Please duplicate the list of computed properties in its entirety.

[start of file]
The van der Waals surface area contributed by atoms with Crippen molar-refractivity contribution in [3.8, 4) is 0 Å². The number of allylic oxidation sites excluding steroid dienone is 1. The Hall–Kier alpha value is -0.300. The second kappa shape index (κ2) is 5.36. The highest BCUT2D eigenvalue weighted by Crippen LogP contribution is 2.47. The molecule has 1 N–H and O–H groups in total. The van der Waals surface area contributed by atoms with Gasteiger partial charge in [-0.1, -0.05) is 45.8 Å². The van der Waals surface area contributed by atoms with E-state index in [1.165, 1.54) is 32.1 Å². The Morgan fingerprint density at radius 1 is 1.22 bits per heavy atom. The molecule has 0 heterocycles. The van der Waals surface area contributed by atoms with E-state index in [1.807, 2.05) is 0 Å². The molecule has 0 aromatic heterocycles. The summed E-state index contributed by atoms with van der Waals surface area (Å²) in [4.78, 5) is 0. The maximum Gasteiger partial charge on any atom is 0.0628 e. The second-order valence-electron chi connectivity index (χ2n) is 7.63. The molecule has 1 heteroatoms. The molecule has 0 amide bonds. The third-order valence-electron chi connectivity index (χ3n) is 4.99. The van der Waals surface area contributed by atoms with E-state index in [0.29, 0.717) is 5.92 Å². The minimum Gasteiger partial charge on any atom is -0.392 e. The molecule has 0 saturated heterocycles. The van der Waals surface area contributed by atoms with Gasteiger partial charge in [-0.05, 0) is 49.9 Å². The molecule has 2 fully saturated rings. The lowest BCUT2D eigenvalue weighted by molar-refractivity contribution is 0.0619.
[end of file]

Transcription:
The van der Waals surface area contributed by atoms with Crippen molar-refractivity contribution in [3.8, 4) is 0 Å². The number of allylic oxidation sites excluding steroid dienone is 1. The Hall–Kier alpha value is -0.300. The second kappa shape index (κ2) is 5.36. The highest BCUT2D eigenvalue weighted by Crippen LogP contribution is 2.47. The molecule has 1 N–H and O–H groups in total. The van der Waals surface area contributed by atoms with Gasteiger partial charge in [-0.1, -0.05) is 45.8 Å². The van der Waals surface area contributed by atoms with E-state index in [1.165, 1.54) is 32.1 Å². The Morgan fingerprint density at radius 1 is 1.22 bits per heavy atom. The molecule has 0 heterocycles. The van der Waals surface area contributed by atoms with E-state index in [1.807, 2.05) is 0 Å². The molecule has 0 aromatic heterocycles. The summed E-state index contributed by atoms with van der Waals surface area (Å²) in [4.78, 5) is 0. The maximum Gasteiger partial charge on any atom is 0.0628 e. The second-order valence-electron chi connectivity index (χ2n) is 7.63. The molecule has 1 heteroatoms. The molecule has 0 amide bonds. The third-order valence-electron chi connectivity index (χ3n) is 4.99. The van der Waals surface area contributed by atoms with E-state index in [0.29, 0.717) is 5.92 Å². The minimum Gasteiger partial charge on any atom is -0.392 e. The molecule has 0 saturated heterocycles. The van der Waals surface area contributed by atoms with Gasteiger partial charge in [-0.05, 0) is 49.9 Å². The molecule has 2 fully saturated rings. The lowest BCUT2D eigenvalue weighted by molar-refractivity contribution is 0.0619.